Does the fall of the rupee have an impact on the evaluation and financing of startups? Know what the experts are saying


Impact of Rupee Fall on startups: As the rupee, which has fallen by around 7% in the current calendar year so far, has had a negative effect on India’s inflation rate by making imports more expensive, the depreciation of the national currency also has an impact on the valuation and financing of startups. Experts say the falling rupee, along with other economic factors, has also hurt startup funding. Know in detail:

Tarun Sharma, managing partner of India-focused mid-market growth fund MegaDelta Capital, said: “A vast majority of venture capital (venture capital) funding in India comes from dollar-denominated funds, assessing the value of their portfolio and obtaining potential returns from dollar outflows. Therefore, any sharp movement in the rupee-dollar exchange rate causes portfolio values ​​to change (everything else remains the same). “

He added that what is more important in the current movement of the dollar against the rupee is the backdrop of generally lackluster global economic sentiment, driven by concerns about growth and inflation in developed markets.

“This has led to sharp corrections in equity prices (particularly in technology) as global capital providers become increasingly risk averse. This has had the dual impact of falling public market valuations (which are generally seen as benchmarks for VC/PE trades and also to mark the current value of portfolios) and declining capital allocations to emerging markets,” he said.

So the overall combination of risk aversion, falling public market multiples and rupee depreciation is leading to less capital inflows into the venture capital sector and depressed valuations, Sharma said.

The rupiah, which closed at 79.65 to the dollar, has fallen around 7% since January 2022, due to the flight of foreign investments, the surge in crude oil prices, the states’ tight monetary policy States and the general strength of the dollar. This situation has been aggravated by global uncertainties resulting from a geopolitical crisis due to the Russian-Ukrainian war.

Foreign portfolio investors were net sellers since October 2021, which hit the rupee significantly. However, now REITs have started pumping money into the Indian market.

Amit Ratanpal, founder and managing director of venture capital firm BlinC Invest, said: “What we need to focus on is if there is enough cash for startups to grow the business. Valuations have already corrected and this is not only related to the depreciation of the rupee. Increased liquidity could actually boost valuations a bit as more capital will be available for deployment. »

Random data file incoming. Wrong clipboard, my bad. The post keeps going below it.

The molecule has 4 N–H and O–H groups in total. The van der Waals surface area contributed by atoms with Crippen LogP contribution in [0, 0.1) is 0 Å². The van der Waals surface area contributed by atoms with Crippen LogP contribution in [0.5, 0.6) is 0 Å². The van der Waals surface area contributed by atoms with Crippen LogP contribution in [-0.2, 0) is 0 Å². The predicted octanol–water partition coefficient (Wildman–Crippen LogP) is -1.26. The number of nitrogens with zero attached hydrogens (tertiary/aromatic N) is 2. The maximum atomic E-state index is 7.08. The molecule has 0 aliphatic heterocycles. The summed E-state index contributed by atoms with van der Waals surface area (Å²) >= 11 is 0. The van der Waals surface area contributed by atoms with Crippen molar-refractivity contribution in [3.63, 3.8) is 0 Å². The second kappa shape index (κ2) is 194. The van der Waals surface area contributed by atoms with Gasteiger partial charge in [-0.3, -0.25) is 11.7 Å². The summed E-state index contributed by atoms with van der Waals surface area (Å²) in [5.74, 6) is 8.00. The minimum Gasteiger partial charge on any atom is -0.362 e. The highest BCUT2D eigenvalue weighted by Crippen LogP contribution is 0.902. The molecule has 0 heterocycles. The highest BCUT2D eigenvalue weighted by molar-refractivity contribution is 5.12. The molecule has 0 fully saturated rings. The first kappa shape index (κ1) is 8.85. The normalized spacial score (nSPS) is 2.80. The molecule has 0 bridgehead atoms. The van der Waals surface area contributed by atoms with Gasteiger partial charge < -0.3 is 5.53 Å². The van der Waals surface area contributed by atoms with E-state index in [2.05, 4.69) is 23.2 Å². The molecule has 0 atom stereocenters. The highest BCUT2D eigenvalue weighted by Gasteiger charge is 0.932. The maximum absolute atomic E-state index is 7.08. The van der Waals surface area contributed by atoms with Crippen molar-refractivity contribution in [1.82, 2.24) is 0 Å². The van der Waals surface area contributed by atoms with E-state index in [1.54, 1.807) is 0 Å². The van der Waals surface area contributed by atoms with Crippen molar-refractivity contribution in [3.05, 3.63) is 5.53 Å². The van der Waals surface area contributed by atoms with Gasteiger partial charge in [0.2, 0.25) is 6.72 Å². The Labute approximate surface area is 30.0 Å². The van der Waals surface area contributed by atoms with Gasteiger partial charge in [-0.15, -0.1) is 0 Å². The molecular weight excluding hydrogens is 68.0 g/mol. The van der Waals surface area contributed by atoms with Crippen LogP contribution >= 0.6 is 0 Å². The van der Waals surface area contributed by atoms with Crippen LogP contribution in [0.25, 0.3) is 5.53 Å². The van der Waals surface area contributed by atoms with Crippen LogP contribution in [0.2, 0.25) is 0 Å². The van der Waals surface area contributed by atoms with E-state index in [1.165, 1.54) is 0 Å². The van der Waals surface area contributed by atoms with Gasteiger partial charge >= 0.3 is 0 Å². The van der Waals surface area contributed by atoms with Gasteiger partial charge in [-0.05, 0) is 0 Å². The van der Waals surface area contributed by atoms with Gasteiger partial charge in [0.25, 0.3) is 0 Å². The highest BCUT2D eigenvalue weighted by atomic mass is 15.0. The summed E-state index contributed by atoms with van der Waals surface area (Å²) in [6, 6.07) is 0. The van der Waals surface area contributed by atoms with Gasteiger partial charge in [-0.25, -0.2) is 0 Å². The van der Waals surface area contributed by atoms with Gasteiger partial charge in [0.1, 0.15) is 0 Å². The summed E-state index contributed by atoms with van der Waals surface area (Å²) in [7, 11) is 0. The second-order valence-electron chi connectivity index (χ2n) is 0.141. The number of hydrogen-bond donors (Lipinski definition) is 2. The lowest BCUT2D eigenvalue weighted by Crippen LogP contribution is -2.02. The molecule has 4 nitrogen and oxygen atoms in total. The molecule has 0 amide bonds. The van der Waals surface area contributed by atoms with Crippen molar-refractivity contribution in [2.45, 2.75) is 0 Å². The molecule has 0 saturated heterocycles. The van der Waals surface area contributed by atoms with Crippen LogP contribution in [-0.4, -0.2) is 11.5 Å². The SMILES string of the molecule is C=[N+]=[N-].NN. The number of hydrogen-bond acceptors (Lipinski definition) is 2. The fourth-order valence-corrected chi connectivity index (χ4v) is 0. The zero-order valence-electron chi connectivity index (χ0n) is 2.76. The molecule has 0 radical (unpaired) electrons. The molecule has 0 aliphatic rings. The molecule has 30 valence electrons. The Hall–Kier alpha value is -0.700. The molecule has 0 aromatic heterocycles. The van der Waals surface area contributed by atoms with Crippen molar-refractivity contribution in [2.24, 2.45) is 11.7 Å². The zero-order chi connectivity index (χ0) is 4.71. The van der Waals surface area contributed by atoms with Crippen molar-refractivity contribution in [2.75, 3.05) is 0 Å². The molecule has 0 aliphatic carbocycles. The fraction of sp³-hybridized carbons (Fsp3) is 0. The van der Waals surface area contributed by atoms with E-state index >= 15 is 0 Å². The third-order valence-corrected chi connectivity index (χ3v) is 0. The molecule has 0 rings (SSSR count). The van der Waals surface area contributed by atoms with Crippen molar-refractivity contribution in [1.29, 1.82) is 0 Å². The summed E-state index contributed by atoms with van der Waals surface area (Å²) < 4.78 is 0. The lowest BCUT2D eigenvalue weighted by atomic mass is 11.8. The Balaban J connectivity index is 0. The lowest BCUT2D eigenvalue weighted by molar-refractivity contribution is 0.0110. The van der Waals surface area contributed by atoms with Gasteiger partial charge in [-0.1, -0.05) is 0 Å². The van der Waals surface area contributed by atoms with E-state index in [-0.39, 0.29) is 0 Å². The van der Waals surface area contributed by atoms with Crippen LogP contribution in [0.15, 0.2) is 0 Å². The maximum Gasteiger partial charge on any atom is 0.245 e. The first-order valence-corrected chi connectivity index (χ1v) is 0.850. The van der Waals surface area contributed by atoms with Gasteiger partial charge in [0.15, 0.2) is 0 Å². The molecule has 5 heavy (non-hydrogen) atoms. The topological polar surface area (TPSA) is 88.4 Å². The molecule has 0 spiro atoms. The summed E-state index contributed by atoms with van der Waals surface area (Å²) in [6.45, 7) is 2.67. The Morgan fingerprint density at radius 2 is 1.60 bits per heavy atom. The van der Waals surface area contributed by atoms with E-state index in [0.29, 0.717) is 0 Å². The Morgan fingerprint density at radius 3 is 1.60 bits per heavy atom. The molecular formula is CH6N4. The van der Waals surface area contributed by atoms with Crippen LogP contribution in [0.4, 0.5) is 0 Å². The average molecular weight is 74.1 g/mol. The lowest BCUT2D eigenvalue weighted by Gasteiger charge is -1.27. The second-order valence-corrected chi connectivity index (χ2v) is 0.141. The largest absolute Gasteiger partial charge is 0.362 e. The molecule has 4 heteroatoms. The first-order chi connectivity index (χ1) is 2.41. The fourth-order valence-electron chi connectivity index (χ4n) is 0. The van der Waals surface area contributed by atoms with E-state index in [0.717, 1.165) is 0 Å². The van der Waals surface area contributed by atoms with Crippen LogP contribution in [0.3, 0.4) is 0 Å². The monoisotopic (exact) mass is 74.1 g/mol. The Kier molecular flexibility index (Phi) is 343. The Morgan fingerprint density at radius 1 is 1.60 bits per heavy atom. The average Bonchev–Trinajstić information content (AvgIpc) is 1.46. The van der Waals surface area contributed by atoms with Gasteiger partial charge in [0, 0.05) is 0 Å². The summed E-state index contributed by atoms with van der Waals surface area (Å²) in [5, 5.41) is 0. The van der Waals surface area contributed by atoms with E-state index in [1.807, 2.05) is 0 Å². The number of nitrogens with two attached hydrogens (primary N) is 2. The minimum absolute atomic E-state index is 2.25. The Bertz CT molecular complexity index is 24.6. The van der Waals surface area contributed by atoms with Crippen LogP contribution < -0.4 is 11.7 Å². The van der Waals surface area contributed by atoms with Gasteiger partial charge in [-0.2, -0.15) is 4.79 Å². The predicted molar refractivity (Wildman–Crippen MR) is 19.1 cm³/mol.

He said there was more than $6 billion in cash available for deployment, but backers “are sitting on the fence as the general market corrects.”

Asked about the estimated valuation erosion of startups due to rupee depreciation, MegaDelta’s Sharma said, “It is difficult to predict how much of the decline in funding is solely due to the rupee-dollar change combination of factors (including economic sentiment and concerns about growth and inflation) leads to a sharp reduction in funding.

He said investors who invested heavily last year now have portfolios that are either in the red or suffering major declines. “For this reason, they are slowing down new investments.”

Due to financial difficulties, start-ups in India have resorted to layoffs to cut costs. Companies such as unicorn edtech start-up Byju’s, Vedantu, Unacademy, Ola, Trell and Cars24, among others, have laid off a total of over 5,000 employees in India this year.

According to data from Venture Intelligence, only 3.5% of startups that raised $100 million or more between January and June 2022 were profitable, compared to 29.2% a year ago.

Today, global capitalists focus on profitability rather than growth. Leading venture capital firm Sequoia Capital also recently told the founders of its portfolio companies that the era of rewarding hypergrowth at all costs is rapidly coming to an end, with investors turning to companies that can demonstrate their current profitability.

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